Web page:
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Opinions differ, but I play the Englund gambit too, and I like it.
As said, I don't care if the opening is sound or unsound. I want to enjoy myself behind the chessboard. And a gambit provides me with this. Other openings too, but I like to play gambits.
I like where you're coming from, BigG. Some seem to have lost sight of the fact that this is a game and why we play games.
I used to play the Smith Morra so much that Ken Smith called me "my hero"
@Vincent_Valentine: I don't want to be a grandmaster, I don't want to be a chesschampion and I will never be a top player. None of that. I just want to have fun. If I lose a game, I don't care. And if I lose too much, I think of another opening or gambit to play and hope for a win.
Fischer once said he believed the smith mora was good enough for a draw, but not more . He played it against Korchnoi once, and they drew .
Smith Morra gambit (to finish my last post that was cut off by the page refreshing). And @SquareDealer, is it fun to be easily bested because of your opening play? This is what happens at top levels where players have the ability to refute certain opening lines. This is why many top players don't play gambits in long games.
I was saying to BigG that I like his attitude. A 1900--2000 he's no slouch. You might beat him, but he'll enjoy the game. And at 2100--2200 unless you've written some well received books or something, you're not making a living at this. Might as well cool out and have some fun. However you define it.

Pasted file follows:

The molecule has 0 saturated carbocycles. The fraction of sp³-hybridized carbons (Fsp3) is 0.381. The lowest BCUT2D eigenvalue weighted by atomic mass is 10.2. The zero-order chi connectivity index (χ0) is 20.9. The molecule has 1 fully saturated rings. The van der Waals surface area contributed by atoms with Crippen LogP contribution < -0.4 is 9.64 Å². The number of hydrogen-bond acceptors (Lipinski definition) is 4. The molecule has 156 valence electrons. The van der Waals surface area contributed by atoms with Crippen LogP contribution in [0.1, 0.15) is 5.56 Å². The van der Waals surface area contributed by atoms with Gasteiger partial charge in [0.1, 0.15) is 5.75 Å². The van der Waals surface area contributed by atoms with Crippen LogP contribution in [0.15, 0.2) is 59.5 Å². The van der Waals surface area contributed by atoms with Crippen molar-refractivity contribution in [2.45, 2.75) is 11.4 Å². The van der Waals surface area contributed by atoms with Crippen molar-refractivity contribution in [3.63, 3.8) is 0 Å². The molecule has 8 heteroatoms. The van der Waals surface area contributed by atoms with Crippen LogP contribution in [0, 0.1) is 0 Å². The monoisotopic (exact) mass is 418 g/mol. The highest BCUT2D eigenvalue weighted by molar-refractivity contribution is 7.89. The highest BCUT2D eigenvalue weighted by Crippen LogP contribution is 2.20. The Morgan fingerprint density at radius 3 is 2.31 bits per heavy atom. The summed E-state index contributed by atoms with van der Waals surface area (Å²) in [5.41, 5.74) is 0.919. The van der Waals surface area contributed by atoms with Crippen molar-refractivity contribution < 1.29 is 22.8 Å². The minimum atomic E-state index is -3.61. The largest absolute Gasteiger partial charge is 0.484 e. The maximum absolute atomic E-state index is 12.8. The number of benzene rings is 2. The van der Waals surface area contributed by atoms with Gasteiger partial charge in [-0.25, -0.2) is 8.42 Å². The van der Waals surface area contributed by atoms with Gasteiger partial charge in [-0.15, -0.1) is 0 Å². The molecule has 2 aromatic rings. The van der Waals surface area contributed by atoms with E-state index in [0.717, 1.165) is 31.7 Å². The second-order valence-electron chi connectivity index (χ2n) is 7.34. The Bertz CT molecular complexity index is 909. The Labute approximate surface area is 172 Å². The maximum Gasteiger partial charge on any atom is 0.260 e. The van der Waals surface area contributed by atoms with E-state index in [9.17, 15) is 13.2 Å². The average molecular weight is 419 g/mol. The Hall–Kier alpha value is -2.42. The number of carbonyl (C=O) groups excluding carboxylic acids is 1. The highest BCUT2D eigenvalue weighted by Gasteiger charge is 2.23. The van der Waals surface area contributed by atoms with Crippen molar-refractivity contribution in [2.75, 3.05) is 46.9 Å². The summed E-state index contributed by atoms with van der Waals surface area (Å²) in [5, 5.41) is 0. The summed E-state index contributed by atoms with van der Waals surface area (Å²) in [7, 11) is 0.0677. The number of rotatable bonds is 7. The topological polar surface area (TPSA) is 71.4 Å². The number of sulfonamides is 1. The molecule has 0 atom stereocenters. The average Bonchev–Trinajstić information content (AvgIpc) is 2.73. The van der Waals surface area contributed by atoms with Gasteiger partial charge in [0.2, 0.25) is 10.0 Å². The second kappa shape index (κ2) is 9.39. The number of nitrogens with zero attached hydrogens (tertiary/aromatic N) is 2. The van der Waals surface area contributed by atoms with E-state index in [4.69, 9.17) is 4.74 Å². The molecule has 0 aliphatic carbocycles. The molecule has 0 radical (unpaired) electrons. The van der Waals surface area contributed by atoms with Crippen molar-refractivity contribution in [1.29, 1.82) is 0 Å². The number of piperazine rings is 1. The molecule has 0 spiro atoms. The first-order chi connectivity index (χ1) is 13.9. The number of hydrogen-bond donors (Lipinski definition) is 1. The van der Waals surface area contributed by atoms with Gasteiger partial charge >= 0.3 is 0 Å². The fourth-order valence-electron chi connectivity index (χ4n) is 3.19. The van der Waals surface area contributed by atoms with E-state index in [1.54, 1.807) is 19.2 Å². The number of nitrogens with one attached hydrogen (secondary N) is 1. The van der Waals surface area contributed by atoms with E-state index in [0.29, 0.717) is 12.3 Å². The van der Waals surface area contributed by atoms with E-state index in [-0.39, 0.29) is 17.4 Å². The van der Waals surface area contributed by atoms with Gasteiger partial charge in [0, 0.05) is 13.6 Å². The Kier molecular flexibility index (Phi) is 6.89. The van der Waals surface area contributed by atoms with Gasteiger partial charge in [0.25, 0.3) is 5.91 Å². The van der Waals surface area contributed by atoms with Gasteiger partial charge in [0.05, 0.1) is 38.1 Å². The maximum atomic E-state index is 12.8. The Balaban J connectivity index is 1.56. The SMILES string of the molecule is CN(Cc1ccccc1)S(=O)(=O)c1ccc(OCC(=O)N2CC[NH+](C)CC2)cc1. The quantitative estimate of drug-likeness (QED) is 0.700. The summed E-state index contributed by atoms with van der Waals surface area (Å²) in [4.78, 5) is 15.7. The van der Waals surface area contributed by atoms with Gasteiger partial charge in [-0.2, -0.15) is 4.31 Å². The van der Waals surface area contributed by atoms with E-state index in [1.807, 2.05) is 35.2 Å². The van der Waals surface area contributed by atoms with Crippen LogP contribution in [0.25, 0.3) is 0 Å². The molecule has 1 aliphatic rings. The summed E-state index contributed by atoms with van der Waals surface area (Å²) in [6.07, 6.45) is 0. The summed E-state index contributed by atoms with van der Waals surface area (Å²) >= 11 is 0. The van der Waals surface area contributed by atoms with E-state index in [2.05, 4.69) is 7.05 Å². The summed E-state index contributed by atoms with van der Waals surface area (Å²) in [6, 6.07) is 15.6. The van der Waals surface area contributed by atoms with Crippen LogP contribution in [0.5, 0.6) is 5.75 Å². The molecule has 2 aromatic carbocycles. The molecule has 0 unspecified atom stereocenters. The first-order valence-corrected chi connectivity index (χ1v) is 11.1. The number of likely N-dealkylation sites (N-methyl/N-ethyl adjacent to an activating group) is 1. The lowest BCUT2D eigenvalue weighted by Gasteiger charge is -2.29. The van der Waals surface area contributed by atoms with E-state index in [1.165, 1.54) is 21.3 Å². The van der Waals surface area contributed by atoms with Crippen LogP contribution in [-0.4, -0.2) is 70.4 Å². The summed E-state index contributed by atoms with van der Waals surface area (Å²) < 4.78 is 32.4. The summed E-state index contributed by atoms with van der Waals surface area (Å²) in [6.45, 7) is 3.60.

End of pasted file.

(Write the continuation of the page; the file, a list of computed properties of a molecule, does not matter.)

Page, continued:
Oh, and so as not to leave your question unacknowledged, no, it is not necessarily fun to be easily bested because of my opening play. But truth, when I am bested it is often because of my opening play. If not, then it's because of my middle game play. I hardly ever make it to the end game. (Which was the master that quipped about having no need for end game skills because "God in his infinite wisdom, has placed before the end game, the middle game." I digress.) Point being, that if I'm going to go around playing "unsound" gambits against top players (like I'm ever going to see a top player across the board) then I must be going after fun, cause you sure don't expect a win under such conditions.
GM Khachiyan plays the Schliemann Gambit in high level games.
Many theorists argue whether white has enough compensation for his lost knight to take an advantage in the Muzio Gambit of the King's Gambit
@Vincent_Valentine: Good for you. Let me say that I see no instance of aggressiveness in my comment, but if you do see such an instance, if there is one, then I do apologise to you. My view is that BigGman made a comment, I supported his comment, your comment took issue with his comment and my support of it, and I responded to that. I certainly was not trying to imply not being able to make a living at chess was in any way a bad thing. I sure as shootin am not going to be able to make a living at chess. And yes, I stand corrected, if one plays his cards right, he can do anything he wants.